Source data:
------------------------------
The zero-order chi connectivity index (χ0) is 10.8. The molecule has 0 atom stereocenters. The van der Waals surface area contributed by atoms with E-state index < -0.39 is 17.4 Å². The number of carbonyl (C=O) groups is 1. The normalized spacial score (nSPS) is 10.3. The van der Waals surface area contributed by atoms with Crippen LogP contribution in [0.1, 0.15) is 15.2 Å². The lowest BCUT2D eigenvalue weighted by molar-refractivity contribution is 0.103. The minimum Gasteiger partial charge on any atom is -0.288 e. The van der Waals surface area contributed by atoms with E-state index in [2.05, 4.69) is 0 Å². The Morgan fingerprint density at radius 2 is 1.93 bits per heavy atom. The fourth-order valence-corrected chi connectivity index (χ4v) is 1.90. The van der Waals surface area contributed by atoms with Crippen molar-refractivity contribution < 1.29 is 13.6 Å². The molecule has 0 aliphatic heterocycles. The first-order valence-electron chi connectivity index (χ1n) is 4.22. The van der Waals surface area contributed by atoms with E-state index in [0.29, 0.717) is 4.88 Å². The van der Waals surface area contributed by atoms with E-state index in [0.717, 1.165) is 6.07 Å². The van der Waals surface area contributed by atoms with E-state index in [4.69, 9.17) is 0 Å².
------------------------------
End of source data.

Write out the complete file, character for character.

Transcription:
The zero-order chi connectivity index (χ0) is 10.8. The molecule has 0 atom stereocenters. The van der Waals surface area contributed by atoms with E-state index < -0.39 is 17.4 Å². The number of carbonyl (C=O) groups is 1. The normalized spacial score (nSPS) is 10.3. The van der Waals surface area contributed by atoms with Crippen LogP contribution in [0.1, 0.15) is 15.2 Å². The lowest BCUT2D eigenvalue weighted by molar-refractivity contribution is 0.103. The minimum Gasteiger partial charge on any atom is -0.288 e. The van der Waals surface area contributed by atoms with E-state index in [2.05, 4.69) is 0 Å². The Morgan fingerprint density at radius 2 is 1.93 bits per heavy atom. The fourth-order valence-corrected chi connectivity index (χ4v) is 1.90. The van der Waals surface area contributed by atoms with Crippen molar-refractivity contribution < 1.29 is 13.6 Å². The molecule has 0 aliphatic heterocycles. The first-order valence-electron chi connectivity index (χ1n) is 4.22. The van der Waals surface area contributed by atoms with E-state index in [0.29, 0.717) is 4.88 Å². The van der Waals surface area contributed by atoms with E-state index in [0.717, 1.165) is 6.07 Å². The van der Waals surface area contributed by atoms with E-state index in [4.69, 9.17) is 0 Å².